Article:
Death is the problem. It’s the problem of lovers, who wish to spend their whole lives together but know they cannot. It’s the problem of parents, who shake with fear when they consider the mortality of their children.
It’s the problem of each one of us. We, who want to have some effect upon the world, want to be remembered for something.
Death is the problem.
“‘Lazarus has died’” (Jn 11:14).
We frequent readers of the Gospels know that the death of Lazarus in the Gospel of John is a sign. It is the seventh and last sign that Our Lord performs, a sign that points toward his own death and resurrection.
But perhaps we too quickly pass over the reality of the death. We miss the hopeful pleading of Martha, “‘Lord, if you had been here, my brother would not have died” (Jn 11:21).
We do not notice the weeping of Our Lord, who mourns the suffering of Martha. Who mourns the departure of his friend Lazarus.
We, perhaps, are not aware that after three days in the tomb, a sign of the Resurrection itself, the body would have decomposed.
Lazarus hasn’t just died. He’s dead. Very dead.
“‘I am the resurrection and the life; whoever believes in me, even if he dies, will live, and everyone who lives and believes in me will never die’” (Jn 11:25-26).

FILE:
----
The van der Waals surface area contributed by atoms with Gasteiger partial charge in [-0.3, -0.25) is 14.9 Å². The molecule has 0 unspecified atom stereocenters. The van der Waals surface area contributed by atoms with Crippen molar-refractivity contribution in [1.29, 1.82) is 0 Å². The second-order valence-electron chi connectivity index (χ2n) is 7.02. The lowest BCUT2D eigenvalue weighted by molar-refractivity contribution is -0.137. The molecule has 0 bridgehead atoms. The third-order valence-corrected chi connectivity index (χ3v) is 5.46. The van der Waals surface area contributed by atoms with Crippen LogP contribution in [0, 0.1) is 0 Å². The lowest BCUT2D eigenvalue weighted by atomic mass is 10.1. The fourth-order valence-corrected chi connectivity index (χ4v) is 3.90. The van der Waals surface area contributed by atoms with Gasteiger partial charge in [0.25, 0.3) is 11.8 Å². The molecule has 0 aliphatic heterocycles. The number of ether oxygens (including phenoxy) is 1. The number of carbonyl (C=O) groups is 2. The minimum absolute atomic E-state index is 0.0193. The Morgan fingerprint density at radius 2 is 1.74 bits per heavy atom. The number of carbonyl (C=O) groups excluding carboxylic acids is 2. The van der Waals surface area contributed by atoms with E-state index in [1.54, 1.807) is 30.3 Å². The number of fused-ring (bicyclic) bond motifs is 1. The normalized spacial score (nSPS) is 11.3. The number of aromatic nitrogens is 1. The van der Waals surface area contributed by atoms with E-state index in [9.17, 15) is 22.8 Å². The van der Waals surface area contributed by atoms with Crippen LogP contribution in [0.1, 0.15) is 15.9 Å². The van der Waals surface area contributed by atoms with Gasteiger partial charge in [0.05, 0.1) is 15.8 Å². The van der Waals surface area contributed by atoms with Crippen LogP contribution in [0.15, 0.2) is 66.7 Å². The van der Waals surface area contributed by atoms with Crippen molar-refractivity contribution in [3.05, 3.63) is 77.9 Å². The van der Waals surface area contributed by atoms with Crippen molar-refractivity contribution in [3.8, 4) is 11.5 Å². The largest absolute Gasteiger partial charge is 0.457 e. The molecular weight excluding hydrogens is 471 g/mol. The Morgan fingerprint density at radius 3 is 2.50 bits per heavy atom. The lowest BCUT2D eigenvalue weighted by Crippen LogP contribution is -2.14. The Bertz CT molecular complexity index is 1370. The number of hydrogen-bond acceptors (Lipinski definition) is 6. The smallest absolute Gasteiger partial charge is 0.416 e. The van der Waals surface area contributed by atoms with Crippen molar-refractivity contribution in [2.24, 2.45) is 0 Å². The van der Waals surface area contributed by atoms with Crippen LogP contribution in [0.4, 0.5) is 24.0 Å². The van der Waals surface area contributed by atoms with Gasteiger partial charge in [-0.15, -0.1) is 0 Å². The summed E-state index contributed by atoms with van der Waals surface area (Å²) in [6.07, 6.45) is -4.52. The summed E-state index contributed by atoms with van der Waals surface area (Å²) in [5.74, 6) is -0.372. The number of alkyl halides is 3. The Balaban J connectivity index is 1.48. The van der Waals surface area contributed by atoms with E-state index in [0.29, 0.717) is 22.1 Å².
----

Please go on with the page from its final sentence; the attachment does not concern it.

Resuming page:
Jesus’ words only mean something if we consider the reality of death, the death of Lazarus and our death.
We will die. The relationships we hold so closely to ourselves: our marriage, our children, our friends — we will not be with them forever.
Jesus comes into the world to save us from this problem of death. Death does not have the last word. Just as Lazarus is rescued from the world of the dead, just as our Lord Jesus Christ trampled down death by his death, we, too, will be saved from the shadows of death.
“Lazarus, come out!” (Jn 11:43).
As Jesus raised Lazarus from the dead, he performs a sign that reveals the depths of God’s love, of the power of divine love over death itself. He fulfills the promise of Ezekiel, “O my people, I will open your graves and have you rise from them” (Ez 37:12).
Lazarus is raised from the dead. Jesus is raised from the dead. We will be raised from the dead.
Dear friends, we already taste the fruits of this new life. As St. Paul preaches to us this week, “If the Spirit of the one who raised Jesus from the dead dwells in you, the one who raised Christ from the dead will give life to your mortal bodies also, through his Spirit dwelling in you” (Rom 8:11).
The Spirit, in baptism, already dwells in our mortal bodies. Divine life pulsates through our flesh and blood. We have turned from the sorrows of death, from the darkness of sin, toward life in Christ.
We will still die. But we die now in Christ. We die in his death and thus live in his life.
Our turn from sin to grace, from darkness to light, from death to new life is now a sign for the entire world to behold.
Death will not win. Darkness does not have the last word.
Love alone wins.
“Lazarus, come out!”
Let us join our brother, Lazarus. Let us leave behind our sin, our love of the darkness, and enter into the light of life.
Jesus is the Resurrection and life.
Let us rise.
Timothy P. O’Malley is the director of the Notre Dame Center for Liturgy.